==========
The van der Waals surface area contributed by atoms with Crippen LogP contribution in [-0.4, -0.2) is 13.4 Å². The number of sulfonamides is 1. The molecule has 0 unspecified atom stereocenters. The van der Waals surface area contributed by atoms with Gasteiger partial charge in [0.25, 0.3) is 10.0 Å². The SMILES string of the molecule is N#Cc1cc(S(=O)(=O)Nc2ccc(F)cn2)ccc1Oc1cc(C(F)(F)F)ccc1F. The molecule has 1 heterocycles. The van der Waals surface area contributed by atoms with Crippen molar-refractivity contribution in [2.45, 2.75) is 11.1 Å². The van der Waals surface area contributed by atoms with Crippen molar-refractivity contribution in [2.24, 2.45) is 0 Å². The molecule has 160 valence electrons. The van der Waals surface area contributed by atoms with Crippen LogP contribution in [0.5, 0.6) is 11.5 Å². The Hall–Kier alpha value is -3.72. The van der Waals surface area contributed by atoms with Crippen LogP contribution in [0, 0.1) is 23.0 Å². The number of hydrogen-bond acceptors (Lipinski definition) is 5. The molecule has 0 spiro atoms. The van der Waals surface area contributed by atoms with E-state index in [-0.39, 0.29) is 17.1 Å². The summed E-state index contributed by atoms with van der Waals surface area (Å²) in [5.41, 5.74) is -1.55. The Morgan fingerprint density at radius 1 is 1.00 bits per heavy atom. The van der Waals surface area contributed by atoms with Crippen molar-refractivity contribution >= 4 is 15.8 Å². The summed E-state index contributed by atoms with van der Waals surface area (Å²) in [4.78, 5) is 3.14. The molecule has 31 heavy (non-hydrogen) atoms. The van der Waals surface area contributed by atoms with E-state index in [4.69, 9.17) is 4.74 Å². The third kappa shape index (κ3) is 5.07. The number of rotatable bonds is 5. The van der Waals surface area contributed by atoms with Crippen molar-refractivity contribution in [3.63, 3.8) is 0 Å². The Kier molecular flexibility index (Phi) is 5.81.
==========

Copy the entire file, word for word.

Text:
The van der Waals surface area contributed by atoms with Crippen LogP contribution in [-0.4, -0.2) is 13.4 Å². The number of sulfonamides is 1. The molecule has 0 unspecified atom stereocenters. The van der Waals surface area contributed by atoms with Gasteiger partial charge in [0.25, 0.3) is 10.0 Å². The SMILES string of the molecule is N#Cc1cc(S(=O)(=O)Nc2ccc(F)cn2)ccc1Oc1cc(C(F)(F)F)ccc1F. The molecule has 1 heterocycles. The van der Waals surface area contributed by atoms with Crippen molar-refractivity contribution in [2.45, 2.75) is 11.1 Å². The van der Waals surface area contributed by atoms with Crippen molar-refractivity contribution in [2.24, 2.45) is 0 Å². The molecule has 160 valence electrons. The van der Waals surface area contributed by atoms with Crippen LogP contribution in [0.5, 0.6) is 11.5 Å². The Hall–Kier alpha value is -3.72. The van der Waals surface area contributed by atoms with Crippen LogP contribution in [0, 0.1) is 23.0 Å². The number of hydrogen-bond acceptors (Lipinski definition) is 5. The molecule has 0 spiro atoms. The van der Waals surface area contributed by atoms with E-state index in [-0.39, 0.29) is 17.1 Å². The summed E-state index contributed by atoms with van der Waals surface area (Å²) in [5.41, 5.74) is -1.55. The Morgan fingerprint density at radius 1 is 1.00 bits per heavy atom. The van der Waals surface area contributed by atoms with Crippen molar-refractivity contribution >= 4 is 15.8 Å². The summed E-state index contributed by atoms with van der Waals surface area (Å²) in [4.78, 5) is 3.14. The molecule has 31 heavy (non-hydrogen) atoms. The van der Waals surface area contributed by atoms with E-state index in [4.69, 9.17) is 4.74 Å². The third kappa shape index (κ3) is 5.07. The number of rotatable bonds is 5. The van der Waals surface area contributed by atoms with Crippen molar-refractivity contribution in [3.63, 3.8) is 0 Å². The Kier molecular flexibility index (Phi) is 5.81.